Granted my job is photography at National Geographic, so it is a given that I am fascinated by the medium, but autochromes
are among my favorites. They’re extremely rare, as they were only made for a limited time, and this photography method has a real presence and character. It is almost a hybrid of a painting and photography. A new exhibit from the National Geographic Image Collection, which opened yesterday at the Steven Kasher Gallery in New York, displays autochromes that have never before been publicly viewed (and some have rarely been seen even by the staff!). The show runs through through July 10.
Autochrome Lumière was an early color process that involved glass plates coated with dyed potato starch. In July 1914, they were the first natural color photographs to appear in National Geographic. They offer a fascinating look at history, and it is fun to see a process that was so simple compared to today’s digital cameras. (In fact, the image sensors in digital cameras today use a Bayer filter, which is in many ways works like the dyed starch grains in autochrome plates.) I love that you can literally see the pigmented grains of potato in the photos, and the photos themselves are a wonderful glimpse at the early parts of the last century–around the world. In good National Geographic form, the photos are from all over the globe.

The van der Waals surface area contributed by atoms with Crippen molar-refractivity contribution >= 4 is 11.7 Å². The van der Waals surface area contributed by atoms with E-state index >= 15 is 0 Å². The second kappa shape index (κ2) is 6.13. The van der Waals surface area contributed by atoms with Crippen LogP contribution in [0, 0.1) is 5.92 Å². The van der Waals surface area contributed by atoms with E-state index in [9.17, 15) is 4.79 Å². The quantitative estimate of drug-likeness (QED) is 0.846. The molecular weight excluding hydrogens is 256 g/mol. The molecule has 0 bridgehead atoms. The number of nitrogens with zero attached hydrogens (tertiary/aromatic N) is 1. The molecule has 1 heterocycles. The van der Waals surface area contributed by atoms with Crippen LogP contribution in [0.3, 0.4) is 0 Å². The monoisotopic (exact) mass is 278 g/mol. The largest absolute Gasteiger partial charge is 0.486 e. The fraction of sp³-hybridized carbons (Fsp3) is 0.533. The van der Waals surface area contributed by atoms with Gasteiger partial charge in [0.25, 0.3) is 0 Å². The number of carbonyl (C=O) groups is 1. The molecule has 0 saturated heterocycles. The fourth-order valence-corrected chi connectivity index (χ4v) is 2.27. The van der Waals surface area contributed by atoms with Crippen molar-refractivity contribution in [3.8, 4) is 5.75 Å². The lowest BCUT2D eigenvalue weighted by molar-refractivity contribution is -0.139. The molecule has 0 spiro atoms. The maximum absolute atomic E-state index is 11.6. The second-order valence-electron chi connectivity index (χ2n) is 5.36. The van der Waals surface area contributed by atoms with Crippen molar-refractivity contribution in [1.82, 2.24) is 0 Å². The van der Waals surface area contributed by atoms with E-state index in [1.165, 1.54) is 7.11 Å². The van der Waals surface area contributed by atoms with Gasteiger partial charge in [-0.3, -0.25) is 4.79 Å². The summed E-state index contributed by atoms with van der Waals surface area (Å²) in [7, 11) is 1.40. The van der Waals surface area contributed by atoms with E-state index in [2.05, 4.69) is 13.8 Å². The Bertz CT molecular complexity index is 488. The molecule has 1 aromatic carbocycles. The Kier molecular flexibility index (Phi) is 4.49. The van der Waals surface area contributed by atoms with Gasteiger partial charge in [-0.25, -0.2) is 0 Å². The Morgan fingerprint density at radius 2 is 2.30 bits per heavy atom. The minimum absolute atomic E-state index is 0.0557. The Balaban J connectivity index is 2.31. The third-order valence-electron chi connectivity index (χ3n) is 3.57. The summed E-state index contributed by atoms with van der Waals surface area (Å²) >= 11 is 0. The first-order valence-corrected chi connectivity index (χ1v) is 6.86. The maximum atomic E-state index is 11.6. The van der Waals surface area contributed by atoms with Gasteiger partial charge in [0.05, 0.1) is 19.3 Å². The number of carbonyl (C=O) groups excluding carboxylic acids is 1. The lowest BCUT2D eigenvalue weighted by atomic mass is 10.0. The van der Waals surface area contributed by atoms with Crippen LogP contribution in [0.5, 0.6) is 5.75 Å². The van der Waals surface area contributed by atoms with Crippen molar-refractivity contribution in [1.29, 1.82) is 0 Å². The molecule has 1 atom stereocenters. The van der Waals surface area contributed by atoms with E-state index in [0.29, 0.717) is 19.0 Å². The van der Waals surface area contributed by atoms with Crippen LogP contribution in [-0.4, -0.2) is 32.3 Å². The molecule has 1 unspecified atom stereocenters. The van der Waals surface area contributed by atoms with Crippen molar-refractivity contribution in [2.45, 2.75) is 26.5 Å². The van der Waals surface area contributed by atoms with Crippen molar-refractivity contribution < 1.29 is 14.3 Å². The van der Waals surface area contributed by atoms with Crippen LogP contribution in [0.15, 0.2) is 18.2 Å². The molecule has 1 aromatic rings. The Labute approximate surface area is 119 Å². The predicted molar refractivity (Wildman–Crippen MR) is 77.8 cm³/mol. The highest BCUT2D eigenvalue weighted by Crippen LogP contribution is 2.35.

–Taylor Kennedy, National Geographic Image Collection
- Nat Geo Expeditions